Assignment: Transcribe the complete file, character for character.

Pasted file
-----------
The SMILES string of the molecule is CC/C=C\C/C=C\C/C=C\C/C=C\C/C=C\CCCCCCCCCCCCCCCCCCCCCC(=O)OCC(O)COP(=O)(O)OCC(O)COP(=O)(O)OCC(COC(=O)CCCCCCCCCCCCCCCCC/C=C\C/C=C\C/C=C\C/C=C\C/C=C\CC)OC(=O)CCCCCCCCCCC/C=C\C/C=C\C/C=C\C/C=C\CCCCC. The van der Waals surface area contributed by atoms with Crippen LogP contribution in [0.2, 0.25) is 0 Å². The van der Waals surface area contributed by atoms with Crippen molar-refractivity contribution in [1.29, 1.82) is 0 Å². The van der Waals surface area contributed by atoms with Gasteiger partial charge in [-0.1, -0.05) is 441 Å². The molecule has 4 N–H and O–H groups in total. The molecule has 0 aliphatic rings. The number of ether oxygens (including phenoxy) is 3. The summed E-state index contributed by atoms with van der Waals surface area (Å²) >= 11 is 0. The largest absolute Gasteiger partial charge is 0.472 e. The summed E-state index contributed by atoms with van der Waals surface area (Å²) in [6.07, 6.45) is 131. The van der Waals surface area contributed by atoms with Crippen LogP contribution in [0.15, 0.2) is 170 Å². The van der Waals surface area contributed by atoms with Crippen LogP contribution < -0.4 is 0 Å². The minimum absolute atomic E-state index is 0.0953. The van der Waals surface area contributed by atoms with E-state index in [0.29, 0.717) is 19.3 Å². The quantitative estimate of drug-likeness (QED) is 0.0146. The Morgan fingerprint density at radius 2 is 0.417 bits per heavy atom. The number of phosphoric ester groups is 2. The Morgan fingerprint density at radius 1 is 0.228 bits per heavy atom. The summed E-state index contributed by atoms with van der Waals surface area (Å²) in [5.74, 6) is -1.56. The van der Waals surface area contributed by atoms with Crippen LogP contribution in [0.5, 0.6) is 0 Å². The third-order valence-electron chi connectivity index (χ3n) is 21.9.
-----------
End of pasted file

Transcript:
The SMILES string of the molecule is CC/C=C\C/C=C\C/C=C\C/C=C\C/C=C\CCCCCCCCCCCCCCCCCCCCCC(=O)OCC(O)COP(=O)(O)OCC(O)COP(=O)(O)OCC(COC(=O)CCCCCCCCCCCCCCCCC/C=C\C/C=C\C/C=C\C/C=C\C/C=C\CC)OC(=O)CCCCCCCCCCC/C=C\C/C=C\C/C=C\C/C=C\CCCCC. The van der Waals surface area contributed by atoms with Crippen LogP contribution in [0.2, 0.25) is 0 Å². The van der Waals surface area contributed by atoms with Crippen molar-refractivity contribution in [1.29, 1.82) is 0 Å². The van der Waals surface area contributed by atoms with Gasteiger partial charge in [-0.1, -0.05) is 441 Å². The molecule has 4 N–H and O–H groups in total. The molecule has 0 aliphatic rings. The number of ether oxygens (including phenoxy) is 3. The summed E-state index contributed by atoms with van der Waals surface area (Å²) >= 11 is 0. The largest absolute Gasteiger partial charge is 0.472 e. The summed E-state index contributed by atoms with van der Waals surface area (Å²) in [6.07, 6.45) is 131. The van der Waals surface area contributed by atoms with Crippen LogP contribution in [0.15, 0.2) is 170 Å². The van der Waals surface area contributed by atoms with Crippen LogP contribution < -0.4 is 0 Å². The minimum absolute atomic E-state index is 0.0953. The van der Waals surface area contributed by atoms with E-state index in [0.29, 0.717) is 19.3 Å². The quantitative estimate of drug-likeness (QED) is 0.0146. The Morgan fingerprint density at radius 2 is 0.417 bits per heavy atom. The number of phosphoric ester groups is 2. The Morgan fingerprint density at radius 1 is 0.228 bits per heavy atom. The summed E-state index contributed by atoms with van der Waals surface area (Å²) in [5.74, 6) is -1.56. The van der Waals surface area contributed by atoms with Crippen LogP contribution in [0.5, 0.6) is 0 Å². The third-order valence-electron chi connectivity index (χ3n) is 21.9.